that way. We loved it. Everyone seemed to. People would
wait for up to 2 hours to be seated for dinner in the
been a wonderful partner for Bud.
They got married in their bedroom.
In her wonderful calm way, she
tempers his hyperactivity. She
is fun, bright, a great hostess,
cook, conversationalist. We adore
Here's one of my favorite stories about Bud. Susan
Diehl was a teacher who worked at the restaurant
early on. She was married to Jim Diehl, who
later was an assistant manager. Susan and I got together
once and made Bud a batch of egg rolls, for which he periodically
begged. We stuffed a few of them with cotton instead of the
meat filling. Oh, it was great fun doing that and watching
him when he bit into one.
Wick on 5-1-00
was one of the greatest old time lawyers in Denver.
The Colorado Lawyer started this thing called "Six
of the Greatest" many years
ago, and Horace
in the first issue. He's also given a very prominent spot
in a book about famous trials in early Denver. He defended
some guy on a murder charge and got him acquitted. Bud has
somewhere. I can try to get the Colorado Lawyer article and
get it to you.
When Bud's folks
lived on Mt. Vernon, Bud was in high school. He was
the envy of everyone then, because he lived in an apartment
near East High so he could attend school. We all had
wild imaginings of what he was doing, living alone
and an obvious magnet for beautiful women, much older
(maybe even 23 or 24) who were looking for a good time.
Bud never has said much about his adventures during
that time, probably because he didn't have any, but
if he didn't, I'd rather not know.
Bud and Virginia broke up. Bud moved into a hotel
with a pistol. He was very depressed and suicidal.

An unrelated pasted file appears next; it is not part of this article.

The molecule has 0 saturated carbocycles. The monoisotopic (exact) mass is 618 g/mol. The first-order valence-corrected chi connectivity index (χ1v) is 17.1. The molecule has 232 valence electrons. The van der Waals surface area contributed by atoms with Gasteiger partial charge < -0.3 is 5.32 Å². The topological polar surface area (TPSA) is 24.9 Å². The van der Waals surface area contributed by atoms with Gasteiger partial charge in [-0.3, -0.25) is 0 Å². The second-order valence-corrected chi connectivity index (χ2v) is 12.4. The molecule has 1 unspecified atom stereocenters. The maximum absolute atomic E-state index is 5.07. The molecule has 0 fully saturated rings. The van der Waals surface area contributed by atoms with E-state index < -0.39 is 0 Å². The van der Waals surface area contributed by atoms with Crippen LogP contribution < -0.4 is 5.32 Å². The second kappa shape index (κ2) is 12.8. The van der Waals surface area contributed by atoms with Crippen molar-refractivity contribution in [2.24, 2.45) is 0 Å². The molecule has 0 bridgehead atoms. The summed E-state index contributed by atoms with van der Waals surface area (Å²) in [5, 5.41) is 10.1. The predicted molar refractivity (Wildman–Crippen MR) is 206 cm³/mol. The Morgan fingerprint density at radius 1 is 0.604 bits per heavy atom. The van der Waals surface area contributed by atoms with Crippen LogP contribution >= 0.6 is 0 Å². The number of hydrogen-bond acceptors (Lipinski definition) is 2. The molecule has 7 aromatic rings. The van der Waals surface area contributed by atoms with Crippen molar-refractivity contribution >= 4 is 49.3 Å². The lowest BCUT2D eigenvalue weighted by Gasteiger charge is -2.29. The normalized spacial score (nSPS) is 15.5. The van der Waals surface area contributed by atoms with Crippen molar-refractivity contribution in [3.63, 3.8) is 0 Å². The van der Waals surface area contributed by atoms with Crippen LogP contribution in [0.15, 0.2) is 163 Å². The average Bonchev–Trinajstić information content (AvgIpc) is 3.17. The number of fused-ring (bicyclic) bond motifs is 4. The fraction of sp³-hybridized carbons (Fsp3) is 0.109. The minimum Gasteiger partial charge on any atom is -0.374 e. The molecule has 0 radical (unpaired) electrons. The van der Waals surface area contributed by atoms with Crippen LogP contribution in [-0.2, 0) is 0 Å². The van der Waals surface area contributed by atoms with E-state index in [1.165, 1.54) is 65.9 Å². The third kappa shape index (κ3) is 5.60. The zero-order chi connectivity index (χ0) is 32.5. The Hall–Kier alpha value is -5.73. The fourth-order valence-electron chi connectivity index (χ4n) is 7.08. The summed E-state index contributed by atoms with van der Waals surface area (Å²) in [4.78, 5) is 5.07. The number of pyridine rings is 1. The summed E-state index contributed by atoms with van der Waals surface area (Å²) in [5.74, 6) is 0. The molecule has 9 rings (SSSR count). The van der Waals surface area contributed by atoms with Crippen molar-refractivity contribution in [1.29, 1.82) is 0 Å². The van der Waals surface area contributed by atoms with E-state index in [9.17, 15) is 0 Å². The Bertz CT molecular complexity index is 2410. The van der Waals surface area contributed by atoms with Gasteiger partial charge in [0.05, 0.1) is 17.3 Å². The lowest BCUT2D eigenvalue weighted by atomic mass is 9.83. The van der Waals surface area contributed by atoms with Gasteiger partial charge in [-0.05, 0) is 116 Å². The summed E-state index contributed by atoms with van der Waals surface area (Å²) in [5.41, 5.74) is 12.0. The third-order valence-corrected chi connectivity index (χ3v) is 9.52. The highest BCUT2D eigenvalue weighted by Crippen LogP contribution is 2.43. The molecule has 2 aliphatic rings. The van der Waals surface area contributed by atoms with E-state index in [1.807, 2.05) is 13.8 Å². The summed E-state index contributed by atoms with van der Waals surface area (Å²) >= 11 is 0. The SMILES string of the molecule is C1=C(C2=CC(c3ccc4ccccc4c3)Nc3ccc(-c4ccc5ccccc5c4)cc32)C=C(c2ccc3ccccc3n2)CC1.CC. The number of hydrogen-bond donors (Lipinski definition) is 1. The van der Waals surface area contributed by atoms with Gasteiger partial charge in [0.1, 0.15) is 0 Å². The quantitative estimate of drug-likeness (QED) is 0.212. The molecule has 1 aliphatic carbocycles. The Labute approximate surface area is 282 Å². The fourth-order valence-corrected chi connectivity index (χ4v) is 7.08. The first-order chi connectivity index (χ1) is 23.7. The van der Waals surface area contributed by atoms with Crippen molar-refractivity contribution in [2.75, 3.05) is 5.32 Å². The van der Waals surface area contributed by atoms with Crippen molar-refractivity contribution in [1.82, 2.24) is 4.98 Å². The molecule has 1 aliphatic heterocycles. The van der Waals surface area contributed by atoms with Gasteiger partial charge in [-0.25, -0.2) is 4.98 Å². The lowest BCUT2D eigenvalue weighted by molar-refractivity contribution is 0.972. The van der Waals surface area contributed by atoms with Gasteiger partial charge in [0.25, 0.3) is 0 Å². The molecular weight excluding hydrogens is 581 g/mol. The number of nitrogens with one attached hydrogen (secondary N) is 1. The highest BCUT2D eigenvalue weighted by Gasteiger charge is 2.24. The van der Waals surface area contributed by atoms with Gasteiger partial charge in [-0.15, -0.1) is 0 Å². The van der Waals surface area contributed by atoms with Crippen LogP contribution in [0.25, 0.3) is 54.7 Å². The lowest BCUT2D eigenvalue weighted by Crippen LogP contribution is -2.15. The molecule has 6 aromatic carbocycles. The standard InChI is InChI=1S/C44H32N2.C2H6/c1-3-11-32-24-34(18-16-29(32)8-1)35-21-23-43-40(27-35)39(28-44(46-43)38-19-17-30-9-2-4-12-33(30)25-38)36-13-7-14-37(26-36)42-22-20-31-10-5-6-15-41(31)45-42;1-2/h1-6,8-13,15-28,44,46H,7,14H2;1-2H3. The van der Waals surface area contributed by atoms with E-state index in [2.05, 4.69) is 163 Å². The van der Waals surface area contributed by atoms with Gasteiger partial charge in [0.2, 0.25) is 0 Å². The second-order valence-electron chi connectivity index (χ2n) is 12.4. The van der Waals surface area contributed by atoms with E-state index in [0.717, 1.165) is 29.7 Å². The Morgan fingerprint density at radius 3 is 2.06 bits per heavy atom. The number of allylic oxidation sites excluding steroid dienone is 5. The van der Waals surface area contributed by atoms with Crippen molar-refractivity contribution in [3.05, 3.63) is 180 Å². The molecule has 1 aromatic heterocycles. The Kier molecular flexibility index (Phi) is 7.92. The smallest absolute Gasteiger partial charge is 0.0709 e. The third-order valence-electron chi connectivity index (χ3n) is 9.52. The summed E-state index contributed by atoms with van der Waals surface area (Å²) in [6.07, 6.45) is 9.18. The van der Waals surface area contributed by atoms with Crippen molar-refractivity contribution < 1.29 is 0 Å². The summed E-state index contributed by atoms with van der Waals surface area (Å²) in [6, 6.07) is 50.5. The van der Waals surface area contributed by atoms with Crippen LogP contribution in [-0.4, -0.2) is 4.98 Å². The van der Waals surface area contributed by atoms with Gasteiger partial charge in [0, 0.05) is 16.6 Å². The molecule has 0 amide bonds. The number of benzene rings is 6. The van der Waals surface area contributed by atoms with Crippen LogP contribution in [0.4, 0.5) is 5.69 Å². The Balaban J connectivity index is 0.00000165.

He didn't like to loose. He was attached to Virginia,
but she didn't like him. It was a very hard time
for him. He wasn't as upset about loosing the house
as the wife.
Smiley Jr High, is where Wick and Bud first met. Bud and
Ruth Naugle were the co-editor of the at East High School.
Bud wasn't a good rep for the HS so they made Ruth be the
Jim Armitas was a good friend of buds. Bud did not like the
rightous, the self-rightous. Jim knew Bud a lot better then
I did in high school.
Wick said we
like brothers or almost like a twin, because we had
parallel lives. We hated each other sometimes and loved
each other all other times. He told me I was a "pain
in the ass" and then I told him he was a" pain
in the ass." Then we discussed how we tried to
live to be decent.
Bud was very nervous
to meet Lynette and told the staff they had to be perfect.
The Library, Bud's restaurant, was a great place to bring
your affairs. There are many stories about spouses caught
and then running to escape through the kitchen.
Alan Hansen was the bar tender from 1976 to 86, married Karen
I was an "at home mom" for 10 years raising my
kids. My sister-in-law Dianne Marrieri (I was married to
her brother) Vera was the hostess manager at the library.
Dianne thought I needed to talk to adults and suggested I
apply for a job at the Library. So I did. Bud grilled me
and then told Vera to hire me. I was nervous because I had
only talked about Sesame Street for 10 years. When you trained
for the job, you had to be all angles, hostess, seating people,
cocktail waitress, and then a waitress. The most interesting
story comes when I was a waitress. Bud's deal was when you
take people to the table you let them get comfortable and
get settled. Don't serve menus until that happens. So I sat
a couple, they were comfy,and just as I started to hand them
the menus,the women gets up to take off her coat, just then,
Bud walks by. He grabbed my arm, pulled me away from the